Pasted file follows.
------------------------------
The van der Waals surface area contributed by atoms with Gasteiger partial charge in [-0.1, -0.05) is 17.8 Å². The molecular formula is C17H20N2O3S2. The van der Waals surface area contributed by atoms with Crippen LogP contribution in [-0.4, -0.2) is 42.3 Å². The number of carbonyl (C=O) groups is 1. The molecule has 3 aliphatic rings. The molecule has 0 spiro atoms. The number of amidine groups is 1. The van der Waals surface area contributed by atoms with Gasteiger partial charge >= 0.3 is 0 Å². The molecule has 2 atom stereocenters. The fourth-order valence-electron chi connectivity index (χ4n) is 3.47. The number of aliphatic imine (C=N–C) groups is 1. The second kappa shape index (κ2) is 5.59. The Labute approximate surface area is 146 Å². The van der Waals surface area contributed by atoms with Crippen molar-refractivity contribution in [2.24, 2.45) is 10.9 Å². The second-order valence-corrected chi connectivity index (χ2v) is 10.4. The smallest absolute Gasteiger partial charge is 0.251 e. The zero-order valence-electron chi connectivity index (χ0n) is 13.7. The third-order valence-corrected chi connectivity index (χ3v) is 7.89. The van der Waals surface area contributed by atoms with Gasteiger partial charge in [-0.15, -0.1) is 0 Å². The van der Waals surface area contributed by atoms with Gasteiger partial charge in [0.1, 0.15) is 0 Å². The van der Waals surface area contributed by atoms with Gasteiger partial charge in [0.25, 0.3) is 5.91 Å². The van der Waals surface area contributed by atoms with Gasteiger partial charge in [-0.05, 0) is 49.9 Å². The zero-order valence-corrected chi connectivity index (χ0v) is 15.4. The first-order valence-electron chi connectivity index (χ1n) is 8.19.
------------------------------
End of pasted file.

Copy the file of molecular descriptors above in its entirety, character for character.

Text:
The van der Waals surface area contributed by atoms with Gasteiger partial charge in [-0.1, -0.05) is 17.8 Å². The molecular formula is C17H20N2O3S2. The van der Waals surface area contributed by atoms with Crippen LogP contribution in [-0.4, -0.2) is 42.3 Å². The number of carbonyl (C=O) groups is 1. The molecule has 3 aliphatic rings. The molecule has 0 spiro atoms. The number of amidine groups is 1. The van der Waals surface area contributed by atoms with Gasteiger partial charge >= 0.3 is 0 Å². The molecule has 2 atom stereocenters. The fourth-order valence-electron chi connectivity index (χ4n) is 3.47. The number of aliphatic imine (C=N–C) groups is 1. The second kappa shape index (κ2) is 5.59. The Labute approximate surface area is 146 Å². The van der Waals surface area contributed by atoms with Crippen molar-refractivity contribution in [2.24, 2.45) is 10.9 Å². The second-order valence-corrected chi connectivity index (χ2v) is 10.4. The smallest absolute Gasteiger partial charge is 0.251 e. The zero-order valence-electron chi connectivity index (χ0n) is 13.7. The third-order valence-corrected chi connectivity index (χ3v) is 7.89. The van der Waals surface area contributed by atoms with Gasteiger partial charge in [-0.15, -0.1) is 0 Å². The van der Waals surface area contributed by atoms with Gasteiger partial charge in [0.1, 0.15) is 0 Å². The van der Waals surface area contributed by atoms with Gasteiger partial charge in [0.25, 0.3) is 5.91 Å². The van der Waals surface area contributed by atoms with Gasteiger partial charge in [-0.05, 0) is 49.9 Å². The zero-order valence-corrected chi connectivity index (χ0v) is 15.4. The first-order valence-electron chi connectivity index (χ1n) is 8.19.